People have been marking their trails by stacking rock into piles for thousands of years. The reason is simple: it’s the easiest accessible material and it can last for ages, literally. Even now you can meet rock cairns all over the world from Himalayas to Iceland, and they genuinely can help people with navigation through wilderness.
Articles by Michal Klajban
Snæfellsjökull National Park is a great place to go hiking in Iceland. It’s very close to Reykjavík, at the far end of Snæfellsnes peninsula, and it’s an area which definitely deserves a detailed exploration and there are many hikes you can do. Of course, the most prominent one is to the top of Snæfellsjökull, the 700,000 year old stratovolcano where Journey to the Center of the Earth by Jules Verne takes place.
Sometimes, when I hike, I experience true happiness in its simplest, plainest form. It’s not in the past with somebody else or in the future in a different place. It’s there, with me, my old hiking boots, a cool breeze, an oak’s shadow, a rusty wooden knife and a ripe avocado.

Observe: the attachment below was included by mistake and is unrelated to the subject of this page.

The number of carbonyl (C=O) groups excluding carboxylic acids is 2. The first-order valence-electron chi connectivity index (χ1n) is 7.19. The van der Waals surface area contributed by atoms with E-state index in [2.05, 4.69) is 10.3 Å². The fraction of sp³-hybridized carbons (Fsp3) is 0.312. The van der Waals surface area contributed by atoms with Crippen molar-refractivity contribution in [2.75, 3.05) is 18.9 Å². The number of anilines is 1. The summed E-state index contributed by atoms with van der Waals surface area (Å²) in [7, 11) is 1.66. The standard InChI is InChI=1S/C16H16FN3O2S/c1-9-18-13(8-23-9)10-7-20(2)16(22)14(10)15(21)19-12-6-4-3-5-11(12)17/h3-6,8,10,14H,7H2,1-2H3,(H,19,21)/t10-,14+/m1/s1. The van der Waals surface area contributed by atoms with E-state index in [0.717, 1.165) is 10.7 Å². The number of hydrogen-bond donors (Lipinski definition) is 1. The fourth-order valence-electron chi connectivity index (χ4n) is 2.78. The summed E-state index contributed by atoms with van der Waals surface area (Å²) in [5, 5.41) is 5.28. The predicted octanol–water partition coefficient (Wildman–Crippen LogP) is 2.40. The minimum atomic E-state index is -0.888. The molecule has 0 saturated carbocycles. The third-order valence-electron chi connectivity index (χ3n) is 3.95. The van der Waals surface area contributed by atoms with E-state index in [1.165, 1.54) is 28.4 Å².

This last stage is purely a volcanic experience with a gradually increasing amount of a black sand. Marking is relatively good. There is no water in Reykjanesviti.
The shortest stage of the trail is still very dry and volcanic but gets a bit busier thanks to a nearby main road. At the end of the stage it’s possible to make a detour to the famous hot pools, Blue Lagoon, or the city of Grindavík with a supermarket. There isn’t any water on the trail itself. Very vaguely marked.
The fifth stage starts by crossing a colorful volcanic range. An easy grassy part is followed by an extensive mossy lava field. Only vaguely marked overall, and the initial range not marked at all(!). There are tiny streams in the grassy part but no water at the end(!).
First part is forested but after the quarry it gets volcanic again. Marking is sometimes confusing, especially around the quarry. Water only at the start (a small river flowing out of the reservoir) and the end (a tiny stream going to the lake Djúpavatn).
Most of the section goes through lava fields. Well marked. The only water is at the start (ask for it in one of the private lodges) and the end (river flowing from the reservoir).
Rough from the start, flat and industrial in the middle with a long gradual ascent and sharp descent at the end. Some parts are vaguely marked or not at all. There isn’t any water between the Exhibition centre in Hellisheiði and the ski resort in Bláfjallaskáli.
This stage is hilly with lots of waterfalls and plenty of streams to drink from. It’s very well marked but you need to know where to go since the signs don’t say ‘Reykjavegur’ but only local names (follow signs to: Dyravegur / Dyradalur, then Sleggjubeinsdalur). There is a free hut, Múlasel, at the end of the stage.